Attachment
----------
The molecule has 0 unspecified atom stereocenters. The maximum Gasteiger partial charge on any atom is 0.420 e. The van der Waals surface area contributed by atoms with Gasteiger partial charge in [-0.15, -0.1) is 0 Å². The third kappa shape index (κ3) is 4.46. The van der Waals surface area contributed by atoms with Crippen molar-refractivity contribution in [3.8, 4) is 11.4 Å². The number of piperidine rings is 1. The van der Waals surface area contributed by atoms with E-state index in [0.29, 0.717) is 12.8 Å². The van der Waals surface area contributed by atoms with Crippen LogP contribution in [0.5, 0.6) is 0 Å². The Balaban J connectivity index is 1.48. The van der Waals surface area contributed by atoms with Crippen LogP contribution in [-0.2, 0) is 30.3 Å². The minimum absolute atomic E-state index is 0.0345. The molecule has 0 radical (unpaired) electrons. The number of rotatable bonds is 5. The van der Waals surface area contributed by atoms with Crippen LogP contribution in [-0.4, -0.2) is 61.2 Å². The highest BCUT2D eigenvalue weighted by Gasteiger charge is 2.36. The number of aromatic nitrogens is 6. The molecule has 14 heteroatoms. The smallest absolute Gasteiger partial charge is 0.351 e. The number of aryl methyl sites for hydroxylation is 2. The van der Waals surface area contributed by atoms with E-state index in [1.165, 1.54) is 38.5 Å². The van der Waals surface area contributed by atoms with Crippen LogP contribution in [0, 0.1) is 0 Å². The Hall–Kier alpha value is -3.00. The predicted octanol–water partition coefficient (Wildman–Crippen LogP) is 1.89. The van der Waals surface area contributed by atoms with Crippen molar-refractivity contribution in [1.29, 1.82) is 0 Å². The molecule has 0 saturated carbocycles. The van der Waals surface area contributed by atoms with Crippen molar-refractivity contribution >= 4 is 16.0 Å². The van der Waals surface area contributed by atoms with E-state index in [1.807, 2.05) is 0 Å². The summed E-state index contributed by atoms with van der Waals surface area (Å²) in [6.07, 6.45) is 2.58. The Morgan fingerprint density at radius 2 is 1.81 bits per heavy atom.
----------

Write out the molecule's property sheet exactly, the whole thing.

The molecule has 0 unspecified atom stereocenters. The maximum Gasteiger partial charge on any atom is 0.420 e. The van der Waals surface area contributed by atoms with Gasteiger partial charge in [-0.15, -0.1) is 0 Å². The third kappa shape index (κ3) is 4.46. The van der Waals surface area contributed by atoms with Crippen molar-refractivity contribution in [3.8, 4) is 11.4 Å². The number of piperidine rings is 1. The van der Waals surface area contributed by atoms with E-state index in [0.29, 0.717) is 12.8 Å². The van der Waals surface area contributed by atoms with Crippen LogP contribution in [0.5, 0.6) is 0 Å². The Balaban J connectivity index is 1.48. The van der Waals surface area contributed by atoms with Crippen LogP contribution in [-0.2, 0) is 30.3 Å². The minimum absolute atomic E-state index is 0.0345. The molecule has 0 radical (unpaired) electrons. The number of rotatable bonds is 5. The van der Waals surface area contributed by atoms with Crippen LogP contribution in [-0.4, -0.2) is 61.2 Å². The highest BCUT2D eigenvalue weighted by Gasteiger charge is 2.36. The number of aromatic nitrogens is 6. The molecule has 14 heteroatoms. The smallest absolute Gasteiger partial charge is 0.351 e. The number of aryl methyl sites for hydroxylation is 2. The van der Waals surface area contributed by atoms with E-state index in [1.165, 1.54) is 38.5 Å². The van der Waals surface area contributed by atoms with Crippen LogP contribution in [0, 0.1) is 0 Å². The Hall–Kier alpha value is -3.00. The predicted octanol–water partition coefficient (Wildman–Crippen LogP) is 1.89. The van der Waals surface area contributed by atoms with Crippen molar-refractivity contribution in [1.29, 1.82) is 0 Å². The molecule has 0 saturated carbocycles. The van der Waals surface area contributed by atoms with Crippen molar-refractivity contribution >= 4 is 16.0 Å². The van der Waals surface area contributed by atoms with E-state index in [1.807, 2.05) is 0 Å². The summed E-state index contributed by atoms with van der Waals surface area (Å²) in [6.07, 6.45) is 2.58. The Morgan fingerprint density at radius 2 is 1.81 bits per heavy atom.